Monday, September 12, 2011

Tea Party Zombies Must Die! What Could Possibly Go Wrong?

One thing hasn't changed in America, since the days of our founding fathers: America is in a state of change. Even this country's exact location has shifted: Thanks to continental drift, we're a bit over 19 feet farther away from England than we were 235 years back.

Which doesn't make much of a difference, really.

Change Happens

Other changes have made a difference, like the invention of the cotton gin and transistor. Or the passage of the 13th Amendment. Or the 18th.

Some of the changes eventually worked out. Others, like prohibition, must have looked good on paper - but not so much in the real world.

Change Hurts

Even changes that turn out to be fairly good ideas - like Salk vaccine - upset at least a few folks. Like I've said before, change hurts.

And quite a few folks are scared of change. Understandably, since they've gotten used to the status quo: and aren't interested in rearranging a fairly comfortable life.

I think that fear of change is part of what gets folks ranting against the evils of new technology: and the other party getting more seats in Congress.

Then there's this sort of thing:
"A New York-based video game developer has set his virtual crosshairs on Republican and conservative political figures in a game called 'Tea Party Zombies Must Die,' which allows players to indiscriminately slaughter politicians like Michele Bachmann, Mike Huckabee and Sarah Palin...."
(FoxNews.com)

Killing Politicos for Fun: It's Just a Game, Right?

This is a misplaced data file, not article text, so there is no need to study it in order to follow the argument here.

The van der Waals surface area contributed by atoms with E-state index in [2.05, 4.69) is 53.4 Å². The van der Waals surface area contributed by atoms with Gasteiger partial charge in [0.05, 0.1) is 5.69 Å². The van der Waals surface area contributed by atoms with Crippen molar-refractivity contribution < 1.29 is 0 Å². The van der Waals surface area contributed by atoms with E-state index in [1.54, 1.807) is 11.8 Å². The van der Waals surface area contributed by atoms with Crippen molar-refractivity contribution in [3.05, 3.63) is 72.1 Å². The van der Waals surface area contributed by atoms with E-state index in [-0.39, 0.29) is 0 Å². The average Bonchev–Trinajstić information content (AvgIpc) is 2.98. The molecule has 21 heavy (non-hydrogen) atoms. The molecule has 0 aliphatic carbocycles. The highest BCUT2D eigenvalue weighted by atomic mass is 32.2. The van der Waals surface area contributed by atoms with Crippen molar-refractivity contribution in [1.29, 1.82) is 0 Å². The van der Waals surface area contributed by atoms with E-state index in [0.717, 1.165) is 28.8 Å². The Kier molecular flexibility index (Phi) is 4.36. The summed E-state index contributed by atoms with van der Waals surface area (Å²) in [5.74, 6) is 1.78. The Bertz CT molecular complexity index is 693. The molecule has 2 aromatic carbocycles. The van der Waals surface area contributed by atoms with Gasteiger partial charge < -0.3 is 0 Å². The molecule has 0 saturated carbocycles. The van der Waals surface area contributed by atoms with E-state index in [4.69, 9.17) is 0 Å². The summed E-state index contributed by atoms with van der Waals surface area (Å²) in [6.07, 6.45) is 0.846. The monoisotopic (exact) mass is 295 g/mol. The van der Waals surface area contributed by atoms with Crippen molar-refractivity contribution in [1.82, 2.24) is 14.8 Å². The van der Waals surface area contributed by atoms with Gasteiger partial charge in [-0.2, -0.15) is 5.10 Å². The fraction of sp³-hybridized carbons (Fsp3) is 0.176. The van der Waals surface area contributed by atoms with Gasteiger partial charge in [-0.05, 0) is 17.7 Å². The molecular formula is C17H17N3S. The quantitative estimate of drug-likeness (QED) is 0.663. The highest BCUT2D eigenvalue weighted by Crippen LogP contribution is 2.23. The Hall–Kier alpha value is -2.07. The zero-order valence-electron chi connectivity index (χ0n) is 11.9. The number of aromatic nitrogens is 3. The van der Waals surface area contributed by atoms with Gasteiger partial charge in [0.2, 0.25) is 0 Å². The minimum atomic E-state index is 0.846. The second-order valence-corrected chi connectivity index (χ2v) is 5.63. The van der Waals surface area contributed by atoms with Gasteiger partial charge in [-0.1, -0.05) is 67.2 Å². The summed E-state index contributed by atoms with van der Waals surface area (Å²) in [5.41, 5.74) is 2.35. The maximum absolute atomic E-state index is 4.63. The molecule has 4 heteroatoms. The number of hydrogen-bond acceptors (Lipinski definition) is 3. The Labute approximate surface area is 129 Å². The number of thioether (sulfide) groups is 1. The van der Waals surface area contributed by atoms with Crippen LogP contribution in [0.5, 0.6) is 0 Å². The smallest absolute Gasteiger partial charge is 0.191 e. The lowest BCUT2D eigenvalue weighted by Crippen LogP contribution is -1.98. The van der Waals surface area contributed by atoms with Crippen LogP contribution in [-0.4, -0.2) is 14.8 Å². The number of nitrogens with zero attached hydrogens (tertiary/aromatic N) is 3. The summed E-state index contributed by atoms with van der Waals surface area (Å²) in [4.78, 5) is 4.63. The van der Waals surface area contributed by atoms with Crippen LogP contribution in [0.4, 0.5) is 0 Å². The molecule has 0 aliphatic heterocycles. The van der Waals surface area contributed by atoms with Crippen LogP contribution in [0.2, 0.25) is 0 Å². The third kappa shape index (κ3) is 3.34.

I don't know if "catharsis" is still a cool word. "Closure" seems to have replaced it as something people who hurt want to get.

The idea of "catharsis" in pop psychology was that if you were angry at your boss, you should imagine repeatedly striking his head with a blunt instrument, cutting his body up into little tiny pieces, and stomping on the pieces. Or whatever destructive fantasy you thought would release your anger.

Then, as I recall, someone noticed that running simulations helps folks learn how to do something. And helps them reduce inhibitions against some behaviors. Like killing the boss. Remember when "going postal" entered the language?

Still:
  1. Tea Party Zombies Must Die is just a game
    • Right?
  2. Nobody's going to actually shoot a respected political figure
    • Right?
  3. I mean, that'd be wrong
    • Right?
By the numbers:
  1. Right, with qualifications -
    Tea Party Zombies Must Die
    • Is a first-person shooter
      • Arguably a sort of tactical simulation
    • Simulated targets are
      • Real people or
      • Unidentified members of a real group
  2. Wrong
  3. Right, with qualifications -
    • The Catholic Church prohibits intentional homicide
    • United States law prohibits many forms of homicide
    • Homicide for personal revenge has been a right
If you're waiting for a rant about the Godless New Yorkers Out To Murder Decent Hard-Working Americans, you'll have a long wait. That's not gonna happen.

I will, though, say that times are changing - on a scale I haven't seen since the '60s and '70s - and quite a few folks are scared. Particularly, I think, those with a stake in the establishment.

At times like these, I really don't think it's a good idea to encourage folks to shoot people they don't agree with.

Even if it is 'just a game.'

Related posts:In the news:

2 comments:

Brigid said...

I think you mean 'Salk.' "like Sauk vaccine - upset at least a few folks."

The Friendly Neighborhood Proofreader

Brian Gill said...

Brigid,

Quite right (says the man who lives in Sauk Centre).

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